Wilmes’ passionate, absorbing debut explores soteriology, “the study of the phenomenon of salvation.”
At Indiana University, Wilmes became an atheist upon exposure to harsh questions from his fellow undergrads. He then became a counselor at a community health center in Ohio and gradually rediscovered his faith later in life. “As I learned more about the Bible and problems with the theory of evolution, I became a creationist,” he writes. Indeed, his book focuses not on the problems with evolutionary science but rather on the grace it pointedly refuses to offer, namely the chance of supernatural salvation, the “transition to eternity” that Wilmes believes happens to everyone regardless of their personal faith. “Believers and unbelievers alike will be subject to God’s judgment,” he tells his readers. “The entirety of one’s life will be timelessly presented to God as an all-encompassing singularity.” It’s the nature and workings of that final judgment that draw the bulk of his attention in these lean, readable pages. “We can do nothing to attain salvation,” Wilmes declares. “However, we must receive it!” And from such a standpoint he examines various schools of belief on the subject, from Arminianism, in which God gives sinners the tools but doesn’t interfere in their actions (“Each sinner possesses a free will, and his eternal destiny depends on how he uses it”), to Calvinism, in which the will of the sinner is a slave to evil: “it is in bondage to his evil nature; therefore, he will not—indeed he cannot—choose good over evil in the spiritual realm.” The result is an engaging, learned, and short treatise on the central doctrine of Christianity, in which the heart and the head are allied to save the soul. Christian readers will find a great deal of interest in these pages, though skeptics will remain so.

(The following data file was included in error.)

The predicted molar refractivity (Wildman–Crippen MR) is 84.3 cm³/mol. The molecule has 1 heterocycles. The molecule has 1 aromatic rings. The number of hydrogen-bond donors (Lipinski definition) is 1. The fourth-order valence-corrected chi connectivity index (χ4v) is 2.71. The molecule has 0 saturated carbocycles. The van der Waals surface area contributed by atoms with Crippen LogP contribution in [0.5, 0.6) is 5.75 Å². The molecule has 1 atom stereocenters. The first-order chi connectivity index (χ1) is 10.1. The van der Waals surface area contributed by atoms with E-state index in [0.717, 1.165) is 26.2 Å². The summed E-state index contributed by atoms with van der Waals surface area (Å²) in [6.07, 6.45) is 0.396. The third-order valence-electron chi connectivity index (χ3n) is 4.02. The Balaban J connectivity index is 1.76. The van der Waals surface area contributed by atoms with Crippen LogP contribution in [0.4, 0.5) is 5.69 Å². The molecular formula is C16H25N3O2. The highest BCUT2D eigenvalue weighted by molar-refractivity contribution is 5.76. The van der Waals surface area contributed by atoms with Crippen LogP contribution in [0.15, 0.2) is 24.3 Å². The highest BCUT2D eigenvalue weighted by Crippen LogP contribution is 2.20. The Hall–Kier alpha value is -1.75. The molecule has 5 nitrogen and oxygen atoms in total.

A scholarly yet accessible guide to Christian redemption of souls.